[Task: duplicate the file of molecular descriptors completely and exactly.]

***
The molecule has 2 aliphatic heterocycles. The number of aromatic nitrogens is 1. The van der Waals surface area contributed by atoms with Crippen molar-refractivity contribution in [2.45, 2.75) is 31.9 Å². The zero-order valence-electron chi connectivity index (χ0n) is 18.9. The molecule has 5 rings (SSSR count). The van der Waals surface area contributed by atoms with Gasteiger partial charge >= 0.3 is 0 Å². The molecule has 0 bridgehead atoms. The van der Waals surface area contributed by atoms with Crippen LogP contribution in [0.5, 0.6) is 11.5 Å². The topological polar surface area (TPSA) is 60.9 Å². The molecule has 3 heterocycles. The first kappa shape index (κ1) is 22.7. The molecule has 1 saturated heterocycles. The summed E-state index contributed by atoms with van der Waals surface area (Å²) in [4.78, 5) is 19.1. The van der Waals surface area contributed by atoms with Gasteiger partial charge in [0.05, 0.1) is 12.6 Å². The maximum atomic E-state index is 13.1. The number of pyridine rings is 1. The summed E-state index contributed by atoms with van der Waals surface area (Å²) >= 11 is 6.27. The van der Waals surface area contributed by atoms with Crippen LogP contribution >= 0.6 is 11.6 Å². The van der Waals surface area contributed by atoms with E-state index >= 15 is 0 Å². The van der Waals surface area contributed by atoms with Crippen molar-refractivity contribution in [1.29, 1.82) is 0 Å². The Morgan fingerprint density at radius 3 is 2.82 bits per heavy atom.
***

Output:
The molecule has 2 aliphatic heterocycles. The number of aromatic nitrogens is 1. The van der Waals surface area contributed by atoms with Crippen molar-refractivity contribution in [2.45, 2.75) is 31.9 Å². The zero-order valence-electron chi connectivity index (χ0n) is 18.9. The molecule has 5 rings (SSSR count). The van der Waals surface area contributed by atoms with Gasteiger partial charge >= 0.3 is 0 Å². The molecule has 0 bridgehead atoms. The van der Waals surface area contributed by atoms with Crippen LogP contribution in [0.5, 0.6) is 11.5 Å². The topological polar surface area (TPSA) is 60.9 Å². The molecule has 3 heterocycles. The first kappa shape index (κ1) is 22.7. The molecule has 1 saturated heterocycles. The summed E-state index contributed by atoms with van der Waals surface area (Å²) in [4.78, 5) is 19.1. The van der Waals surface area contributed by atoms with Gasteiger partial charge in [0.05, 0.1) is 12.6 Å². The maximum atomic E-state index is 13.1. The number of pyridine rings is 1. The summed E-state index contributed by atoms with van der Waals surface area (Å²) >= 11 is 6.27. The van der Waals surface area contributed by atoms with Crippen LogP contribution >= 0.6 is 11.6 Å². The van der Waals surface area contributed by atoms with E-state index >= 15 is 0 Å². The van der Waals surface area contributed by atoms with Crippen molar-refractivity contribution in [1.29, 1.82) is 0 Å². The Morgan fingerprint density at radius 3 is 2.82 bits per heavy atom.